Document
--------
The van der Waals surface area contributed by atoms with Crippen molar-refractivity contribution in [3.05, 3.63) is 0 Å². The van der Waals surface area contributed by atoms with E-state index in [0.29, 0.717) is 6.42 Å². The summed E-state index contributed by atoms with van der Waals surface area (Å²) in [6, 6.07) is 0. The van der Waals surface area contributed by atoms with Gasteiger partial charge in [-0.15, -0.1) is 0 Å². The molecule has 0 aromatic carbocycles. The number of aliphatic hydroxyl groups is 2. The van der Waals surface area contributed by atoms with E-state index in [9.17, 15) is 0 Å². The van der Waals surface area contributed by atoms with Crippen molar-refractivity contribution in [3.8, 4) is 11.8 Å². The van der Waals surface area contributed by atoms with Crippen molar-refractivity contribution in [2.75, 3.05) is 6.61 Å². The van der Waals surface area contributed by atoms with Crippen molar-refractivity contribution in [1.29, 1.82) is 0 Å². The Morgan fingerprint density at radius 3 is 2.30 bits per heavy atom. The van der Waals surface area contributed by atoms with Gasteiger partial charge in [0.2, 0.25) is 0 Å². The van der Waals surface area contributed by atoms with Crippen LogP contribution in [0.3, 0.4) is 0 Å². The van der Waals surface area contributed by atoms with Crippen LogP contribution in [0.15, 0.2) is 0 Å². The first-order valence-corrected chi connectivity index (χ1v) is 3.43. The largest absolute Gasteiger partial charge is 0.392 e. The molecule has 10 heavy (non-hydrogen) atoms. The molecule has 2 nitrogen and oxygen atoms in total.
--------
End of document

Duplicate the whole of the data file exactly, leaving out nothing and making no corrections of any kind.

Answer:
The van der Waals surface area contributed by atoms with Crippen molar-refractivity contribution in [3.05, 3.63) is 0 Å². The van der Waals surface area contributed by atoms with E-state index in [0.29, 0.717) is 6.42 Å². The summed E-state index contributed by atoms with van der Waals surface area (Å²) in [6, 6.07) is 0. The van der Waals surface area contributed by atoms with Gasteiger partial charge in [-0.15, -0.1) is 0 Å². The molecule has 0 aromatic carbocycles. The number of aliphatic hydroxyl groups is 2. The van der Waals surface area contributed by atoms with E-state index in [9.17, 15) is 0 Å². The van der Waals surface area contributed by atoms with Crippen molar-refractivity contribution in [3.8, 4) is 11.8 Å². The van der Waals surface area contributed by atoms with Crippen molar-refractivity contribution in [2.75, 3.05) is 6.61 Å². The van der Waals surface area contributed by atoms with Crippen molar-refractivity contribution in [1.29, 1.82) is 0 Å². The Morgan fingerprint density at radius 3 is 2.30 bits per heavy atom. The van der Waals surface area contributed by atoms with Gasteiger partial charge in [0.2, 0.25) is 0 Å². The van der Waals surface area contributed by atoms with Crippen LogP contribution in [0.3, 0.4) is 0 Å². The van der Waals surface area contributed by atoms with Crippen LogP contribution in [0.15, 0.2) is 0 Å². The first-order valence-corrected chi connectivity index (χ1v) is 3.43. The largest absolute Gasteiger partial charge is 0.392 e. The molecule has 10 heavy (non-hydrogen) atoms. The molecule has 2 nitrogen and oxygen atoms in total.